From her fairytale childhood to her impressive array of movies and marriages, Elizabeth Taylor's life, both on and off the screen, has enchanted, saddened, appalled, and entertained us for the past seven decades.
Elizabeth Taylor: The Lady, The Lover, The Legend -- the first new biography to be published following her death -- strips away the Hollywood veneer to reveal the woman as she really was. Through his incredible depth of knowledge, biographer David Bret sheds new light on the Elizabeth Taylor we thought we knew: her feud with Louis B. Mayer, her friendship with Montgomery Clift, the abuse she suffered at the hands of Nicky Hilton, the real story behind the Taylor-Fisher-Reynolds love triangle -- and, of course, her epic relationship with Richard Burton, just as stormy in real life as it was on film. With compassion and admiration, Bret describes Taylor's later years, including her fight for AIDS awareness and support for gay rights, her strange friendship with Michael Jackson, and her deteriorating health leading up to her untimely death on March 23, 2011.
Elizabeth Taylor: The Lady, The Lover, The Legend is a shockingly honest, richly detailed book about one of the greatest Hollywood superstars of all time.
About the authors
David Bret is a best-selling biographer known for his frank and often controversial discussion of the private lives of Hollywood stars. His previous books include Joan Crawford: Hollywood Martyr and Clark Gable: Tormented Star.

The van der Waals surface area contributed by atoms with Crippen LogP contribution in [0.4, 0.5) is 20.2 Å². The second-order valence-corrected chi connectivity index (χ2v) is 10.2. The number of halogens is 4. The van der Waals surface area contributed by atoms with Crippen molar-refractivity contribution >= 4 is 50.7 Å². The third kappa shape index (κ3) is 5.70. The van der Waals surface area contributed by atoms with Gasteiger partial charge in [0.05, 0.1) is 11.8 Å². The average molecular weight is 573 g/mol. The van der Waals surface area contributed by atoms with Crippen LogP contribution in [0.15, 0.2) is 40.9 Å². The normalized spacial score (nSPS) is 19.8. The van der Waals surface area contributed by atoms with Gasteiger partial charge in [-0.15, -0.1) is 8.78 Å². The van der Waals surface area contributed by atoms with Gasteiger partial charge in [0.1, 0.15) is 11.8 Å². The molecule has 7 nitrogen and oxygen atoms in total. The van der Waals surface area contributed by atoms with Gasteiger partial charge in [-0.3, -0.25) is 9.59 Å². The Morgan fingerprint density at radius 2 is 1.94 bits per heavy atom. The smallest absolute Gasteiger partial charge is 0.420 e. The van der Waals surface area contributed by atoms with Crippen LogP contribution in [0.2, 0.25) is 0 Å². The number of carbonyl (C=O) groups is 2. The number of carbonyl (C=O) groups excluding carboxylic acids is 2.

Brian Brett was born in Vancouver, British Columbia in 1950 and studied literature at Simon Fraser University. He has been associated with several firms as an editor and publisher and has been a reviewer for many publications and newspapers.In the early seventies, he began working as a freelance journalist and critic for various publications and newspapers, including The Globe and Mail, the Toronto Star, the Vancouver Sun, The New Reader, Books in Canada, the Victoria Times-Colonist and theVancouver Province — where he was the poetry critic for two years, and had his own column. His journalism has appeared in almost every major newspaper in Canada, and his essays in most of the major magazines. Brett inaugurated the BC Poetry-in-the-Schools program, introducing children in schools to world poetry for a period of several years, and has taught or given workshops on writing across Canada. He has been a member of organizations ranging from P.E.N. International, the League of Canadian Poets, the Federation of BC Writers, to the Writers' Union of Canada. While a member of the League of Canadian Poets he performed a national reading tour under their auspices. He has also given readings on CBC Radio and various other media as well as public performances funded by private organizations, universities, Harbourfront, Vancouver International Writers Festival, Saltwater Festival, Sechelt Writers’ Festival, Wordfest: Banff Calgary International Writers Festival, the Winnipeg International Writers Festival, National Book Festival, and the Canada Council. Brett is the author of several books of fiction and poetry, including, Tanganyika (Thistledown Press, 1991), The Fungus Garden (Thistledown Press, 1988) Coyote (Thistledown 2003), and Trauma Farm: A Rebel History of Rural Life (2009) for which he won the Writers Trust Non-Fiction Prize. He lives on a farm on Salt Spring Island.